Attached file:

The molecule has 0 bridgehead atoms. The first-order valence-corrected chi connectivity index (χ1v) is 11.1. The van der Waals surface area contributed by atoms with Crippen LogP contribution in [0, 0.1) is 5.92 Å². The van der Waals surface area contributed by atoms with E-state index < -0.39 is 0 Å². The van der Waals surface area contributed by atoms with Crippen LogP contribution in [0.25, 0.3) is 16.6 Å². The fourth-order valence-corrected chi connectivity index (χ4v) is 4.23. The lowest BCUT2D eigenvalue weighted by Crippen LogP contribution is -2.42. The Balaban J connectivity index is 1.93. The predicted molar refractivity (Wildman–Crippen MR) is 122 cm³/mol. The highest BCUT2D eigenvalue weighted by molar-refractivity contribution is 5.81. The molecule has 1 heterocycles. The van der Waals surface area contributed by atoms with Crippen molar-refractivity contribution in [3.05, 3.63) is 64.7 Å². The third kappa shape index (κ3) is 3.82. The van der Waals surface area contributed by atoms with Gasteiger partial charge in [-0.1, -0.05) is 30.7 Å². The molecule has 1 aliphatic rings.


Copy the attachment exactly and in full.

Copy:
The molecule has 0 bridgehead atoms. The first-order valence-corrected chi connectivity index (χ1v) is 11.1. The van der Waals surface area contributed by atoms with Crippen LogP contribution in [0, 0.1) is 5.92 Å². The van der Waals surface area contributed by atoms with E-state index < -0.39 is 0 Å². The van der Waals surface area contributed by atoms with Crippen LogP contribution in [0.25, 0.3) is 16.6 Å². The fourth-order valence-corrected chi connectivity index (χ4v) is 4.23. The lowest BCUT2D eigenvalue weighted by Crippen LogP contribution is -2.42. The Balaban J connectivity index is 1.93. The predicted molar refractivity (Wildman–Crippen MR) is 122 cm³/mol. The highest BCUT2D eigenvalue weighted by molar-refractivity contribution is 5.81. The molecule has 1 heterocycles. The van der Waals surface area contributed by atoms with Crippen molar-refractivity contribution in [3.05, 3.63) is 64.7 Å². The third kappa shape index (κ3) is 3.82. The van der Waals surface area contributed by atoms with Gasteiger partial charge in [-0.1, -0.05) is 30.7 Å². The molecule has 1 aliphatic rings.